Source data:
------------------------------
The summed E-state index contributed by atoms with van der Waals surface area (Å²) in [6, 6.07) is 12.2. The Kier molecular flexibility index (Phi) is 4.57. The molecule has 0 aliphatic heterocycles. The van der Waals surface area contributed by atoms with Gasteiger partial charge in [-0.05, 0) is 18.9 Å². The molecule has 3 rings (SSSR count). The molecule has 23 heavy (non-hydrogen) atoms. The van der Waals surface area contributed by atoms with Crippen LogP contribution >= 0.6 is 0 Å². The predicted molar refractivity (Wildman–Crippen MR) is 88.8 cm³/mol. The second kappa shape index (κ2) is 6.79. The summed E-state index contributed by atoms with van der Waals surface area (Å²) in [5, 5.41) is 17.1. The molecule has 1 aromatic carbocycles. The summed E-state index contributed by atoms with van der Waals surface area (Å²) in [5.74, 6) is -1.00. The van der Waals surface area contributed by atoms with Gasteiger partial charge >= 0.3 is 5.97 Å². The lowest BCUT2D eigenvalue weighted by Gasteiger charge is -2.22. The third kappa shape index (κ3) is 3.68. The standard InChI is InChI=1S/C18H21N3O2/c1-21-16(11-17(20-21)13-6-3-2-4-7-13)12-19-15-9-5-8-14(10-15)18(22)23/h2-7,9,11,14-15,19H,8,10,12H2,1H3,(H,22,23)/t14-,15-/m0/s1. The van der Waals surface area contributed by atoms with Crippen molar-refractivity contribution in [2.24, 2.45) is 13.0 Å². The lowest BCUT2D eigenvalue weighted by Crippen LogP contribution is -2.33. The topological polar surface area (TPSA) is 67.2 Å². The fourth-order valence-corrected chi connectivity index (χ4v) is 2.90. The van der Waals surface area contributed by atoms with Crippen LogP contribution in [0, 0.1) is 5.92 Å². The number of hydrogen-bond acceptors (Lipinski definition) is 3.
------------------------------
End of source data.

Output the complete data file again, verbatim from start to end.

The summed E-state index contributed by atoms with van der Waals surface area (Å²) in [6, 6.07) is 12.2. The Kier molecular flexibility index (Phi) is 4.57. The molecule has 0 aliphatic heterocycles. The van der Waals surface area contributed by atoms with Gasteiger partial charge in [-0.05, 0) is 18.9 Å². The molecule has 3 rings (SSSR count). The molecule has 23 heavy (non-hydrogen) atoms. The van der Waals surface area contributed by atoms with Crippen LogP contribution >= 0.6 is 0 Å². The predicted molar refractivity (Wildman–Crippen MR) is 88.8 cm³/mol. The second kappa shape index (κ2) is 6.79. The summed E-state index contributed by atoms with van der Waals surface area (Å²) in [5, 5.41) is 17.1. The molecule has 1 aromatic carbocycles. The summed E-state index contributed by atoms with van der Waals surface area (Å²) in [5.74, 6) is -1.00. The van der Waals surface area contributed by atoms with Gasteiger partial charge >= 0.3 is 5.97 Å². The lowest BCUT2D eigenvalue weighted by Gasteiger charge is -2.22. The third kappa shape index (κ3) is 3.68. The standard InChI is InChI=1S/C18H21N3O2/c1-21-16(11-17(20-21)13-6-3-2-4-7-13)12-19-15-9-5-8-14(10-15)18(22)23/h2-7,9,11,14-15,19H,8,10,12H2,1H3,(H,22,23)/t14-,15-/m0/s1. The van der Waals surface area contributed by atoms with Crippen molar-refractivity contribution in [2.24, 2.45) is 13.0 Å². The lowest BCUT2D eigenvalue weighted by Crippen LogP contribution is -2.33. The topological polar surface area (TPSA) is 67.2 Å². The fourth-order valence-corrected chi connectivity index (χ4v) is 2.90. The van der Waals surface area contributed by atoms with Crippen LogP contribution in [0, 0.1) is 5.92 Å². The number of hydrogen-bond acceptors (Lipinski definition) is 3.